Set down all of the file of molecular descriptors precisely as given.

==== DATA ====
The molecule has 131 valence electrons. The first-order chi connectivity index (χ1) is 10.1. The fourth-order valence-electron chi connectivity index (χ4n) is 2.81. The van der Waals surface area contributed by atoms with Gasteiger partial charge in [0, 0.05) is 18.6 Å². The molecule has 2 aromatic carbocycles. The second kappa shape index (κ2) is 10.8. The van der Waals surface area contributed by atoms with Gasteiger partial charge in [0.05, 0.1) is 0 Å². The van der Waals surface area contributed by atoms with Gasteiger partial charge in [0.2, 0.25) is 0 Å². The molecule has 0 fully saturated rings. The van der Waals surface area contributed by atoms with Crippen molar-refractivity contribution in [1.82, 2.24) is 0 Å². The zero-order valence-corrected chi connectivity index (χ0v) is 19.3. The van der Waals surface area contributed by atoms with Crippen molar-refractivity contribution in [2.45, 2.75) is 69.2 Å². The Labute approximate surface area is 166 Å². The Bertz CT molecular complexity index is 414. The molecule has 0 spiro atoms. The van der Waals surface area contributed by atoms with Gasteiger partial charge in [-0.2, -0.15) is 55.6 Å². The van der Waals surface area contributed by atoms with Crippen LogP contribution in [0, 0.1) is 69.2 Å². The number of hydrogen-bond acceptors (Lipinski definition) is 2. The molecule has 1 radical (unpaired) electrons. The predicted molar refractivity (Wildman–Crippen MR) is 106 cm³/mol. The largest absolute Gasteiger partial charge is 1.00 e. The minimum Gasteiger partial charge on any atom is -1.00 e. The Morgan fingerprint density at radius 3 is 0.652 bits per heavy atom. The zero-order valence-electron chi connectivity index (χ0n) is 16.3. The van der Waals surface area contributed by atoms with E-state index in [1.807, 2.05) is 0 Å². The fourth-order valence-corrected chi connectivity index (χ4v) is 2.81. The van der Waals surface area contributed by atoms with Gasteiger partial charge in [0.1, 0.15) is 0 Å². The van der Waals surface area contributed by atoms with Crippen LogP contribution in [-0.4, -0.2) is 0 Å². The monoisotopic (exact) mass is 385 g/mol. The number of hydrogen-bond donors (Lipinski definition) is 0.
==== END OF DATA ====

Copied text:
The molecule has 131 valence electrons. The first-order chi connectivity index (χ1) is 10.1. The fourth-order valence-electron chi connectivity index (χ4n) is 2.81. The van der Waals surface area contributed by atoms with Gasteiger partial charge in [0, 0.05) is 18.6 Å². The molecule has 2 aromatic carbocycles. The second kappa shape index (κ2) is 10.8. The van der Waals surface area contributed by atoms with Gasteiger partial charge in [0.05, 0.1) is 0 Å². The van der Waals surface area contributed by atoms with Gasteiger partial charge in [0.2, 0.25) is 0 Å². The molecule has 0 fully saturated rings. The van der Waals surface area contributed by atoms with Crippen molar-refractivity contribution in [1.82, 2.24) is 0 Å². The zero-order valence-corrected chi connectivity index (χ0v) is 19.3. The van der Waals surface area contributed by atoms with Crippen molar-refractivity contribution in [2.45, 2.75) is 69.2 Å². The Labute approximate surface area is 166 Å². The Bertz CT molecular complexity index is 414. The molecule has 0 spiro atoms. The van der Waals surface area contributed by atoms with Gasteiger partial charge in [-0.2, -0.15) is 55.6 Å². The van der Waals surface area contributed by atoms with Crippen LogP contribution in [0, 0.1) is 69.2 Å². The number of hydrogen-bond acceptors (Lipinski definition) is 2. The molecule has 1 radical (unpaired) electrons. The predicted molar refractivity (Wildman–Crippen MR) is 106 cm³/mol. The largest absolute Gasteiger partial charge is 1.00 e. The minimum Gasteiger partial charge on any atom is -1.00 e. The Morgan fingerprint density at radius 3 is 0.652 bits per heavy atom. The zero-order valence-electron chi connectivity index (χ0n) is 16.3. The van der Waals surface area contributed by atoms with E-state index in [1.807, 2.05) is 0 Å². The fourth-order valence-corrected chi connectivity index (χ4v) is 2.81. The van der Waals surface area contributed by atoms with Gasteiger partial charge in [0.1, 0.15) is 0 Å². The van der Waals surface area contributed by atoms with Crippen LogP contribution in [-0.4, -0.2) is 0 Å². The monoisotopic (exact) mass is 385 g/mol. The number of hydrogen-bond donors (Lipinski definition) is 0.